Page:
Author promotes non-violent action for Middle East

Sean Brady, Contributor Ω

Maxine Kaufman-Lacusta spoke to TRU students twice last week, revealing a history of non-violent resistance to the Israeli occupation of Palestine.

Her book, Refusing to be Enemies, is a compilation of more than 100 interviews with people and organizations whose goals are to use non-violent resistance to end the occupation that began in 1967.

“I don’t so much bring a variety of perspectives so much as a variety of voices from one particular perspective,” Kaufman-Lacusta said.

Kaufman-Lacusta spoke to students twice last week, first in the Clock Tower Alumni Theatre on Jan. 28, and again as guest lecturer in POLI 3640, an introductory Middle East politics class instructed by professor Derek Cook.

“Last term we had an Israeli fundraiser, a member of the Israeli military intelligence at one point, he gave us his point of view,” Cook said. “The university likes to sponsor a variety of points of view and that’s why we have sponsorship from the dean of arts, the dean of law, the Equity Committee of the Faculty Association, the Human Rights Committee and the Council of Canadians.”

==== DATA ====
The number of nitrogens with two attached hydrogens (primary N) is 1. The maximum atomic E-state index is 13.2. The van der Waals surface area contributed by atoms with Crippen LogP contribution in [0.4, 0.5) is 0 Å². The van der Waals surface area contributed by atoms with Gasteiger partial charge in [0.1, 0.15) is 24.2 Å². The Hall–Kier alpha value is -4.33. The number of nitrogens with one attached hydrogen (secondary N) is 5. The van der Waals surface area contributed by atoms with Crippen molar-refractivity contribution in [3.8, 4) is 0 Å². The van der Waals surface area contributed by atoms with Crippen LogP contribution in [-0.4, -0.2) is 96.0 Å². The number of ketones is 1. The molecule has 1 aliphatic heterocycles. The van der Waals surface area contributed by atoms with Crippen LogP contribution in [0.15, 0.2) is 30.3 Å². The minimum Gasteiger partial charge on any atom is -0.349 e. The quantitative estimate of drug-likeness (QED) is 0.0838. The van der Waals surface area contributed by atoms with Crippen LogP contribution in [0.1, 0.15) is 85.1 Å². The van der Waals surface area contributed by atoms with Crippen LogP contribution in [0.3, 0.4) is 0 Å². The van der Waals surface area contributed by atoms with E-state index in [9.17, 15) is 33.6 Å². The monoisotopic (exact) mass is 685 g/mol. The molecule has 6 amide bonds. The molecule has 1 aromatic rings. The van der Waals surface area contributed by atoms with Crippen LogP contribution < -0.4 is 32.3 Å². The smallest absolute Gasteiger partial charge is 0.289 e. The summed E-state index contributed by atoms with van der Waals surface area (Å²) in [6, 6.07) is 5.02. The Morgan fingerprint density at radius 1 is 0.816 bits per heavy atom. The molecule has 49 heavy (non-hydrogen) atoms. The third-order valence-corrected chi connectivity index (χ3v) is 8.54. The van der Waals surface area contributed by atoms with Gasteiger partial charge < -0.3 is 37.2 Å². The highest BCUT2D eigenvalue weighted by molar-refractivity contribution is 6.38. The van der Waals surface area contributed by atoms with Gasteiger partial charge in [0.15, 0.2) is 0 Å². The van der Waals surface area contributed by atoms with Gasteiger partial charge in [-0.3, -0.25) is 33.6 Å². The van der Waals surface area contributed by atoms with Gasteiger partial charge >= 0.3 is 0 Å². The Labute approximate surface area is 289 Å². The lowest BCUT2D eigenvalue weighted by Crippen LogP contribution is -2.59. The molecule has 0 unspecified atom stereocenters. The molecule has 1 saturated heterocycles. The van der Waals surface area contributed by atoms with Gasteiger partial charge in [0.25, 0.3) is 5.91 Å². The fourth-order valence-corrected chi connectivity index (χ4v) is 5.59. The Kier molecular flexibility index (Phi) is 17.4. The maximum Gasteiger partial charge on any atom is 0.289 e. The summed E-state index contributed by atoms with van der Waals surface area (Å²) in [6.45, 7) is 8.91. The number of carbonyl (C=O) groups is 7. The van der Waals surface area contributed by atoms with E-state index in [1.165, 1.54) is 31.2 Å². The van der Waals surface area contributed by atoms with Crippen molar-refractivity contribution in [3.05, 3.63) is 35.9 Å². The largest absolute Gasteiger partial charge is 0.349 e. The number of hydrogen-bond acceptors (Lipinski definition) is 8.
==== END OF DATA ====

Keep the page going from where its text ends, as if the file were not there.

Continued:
In the presentation, Kaufman-Lacusta put forth a selection of stories of those she interviewed for her book.

“Some of my interviewees were former supporters, or even practitioners of armed struggle,” Kaufman-Lacusta said.

She told the story of Ali Jeddah, who was a high school student when the Israeli occupation began in 1967.

“He was planning to become a lawyer but he had to quit school and go to work because of the fallout from the occupation,” she said. “He got swept up in what he described as a circle of violence at the time. He got involved in militant politics, placed a bomb in a busy street which injured nine Israelis.”

Jeddah was captured and spent 13 years in prison, where he adopted non-violence as a way of resisting the occupation, Kaufman-Lacusta said. “He told me that while he was in prison, he’d come to the conclusion that his main allies should be the actual Israelis themselves.

“He had also become a father,” she said. “He saw his children, the Palestinian children and the Israeli children as being psychologically destroyed by the occupation.”

Non-violent resistance is often overshadowed by the violence in the region, Kaufman-Lacusta said.

Nathan Sharp, who attended the presentation as part of his POLI 3640 class, agreed.

“I don’t get that information that this is actually happening,“ he said. “I’m absolutely going to get involved – as much as I can.”

Kaufman-Lacusta also distributed a handout listing ways students can get involved. More information can be found on her website at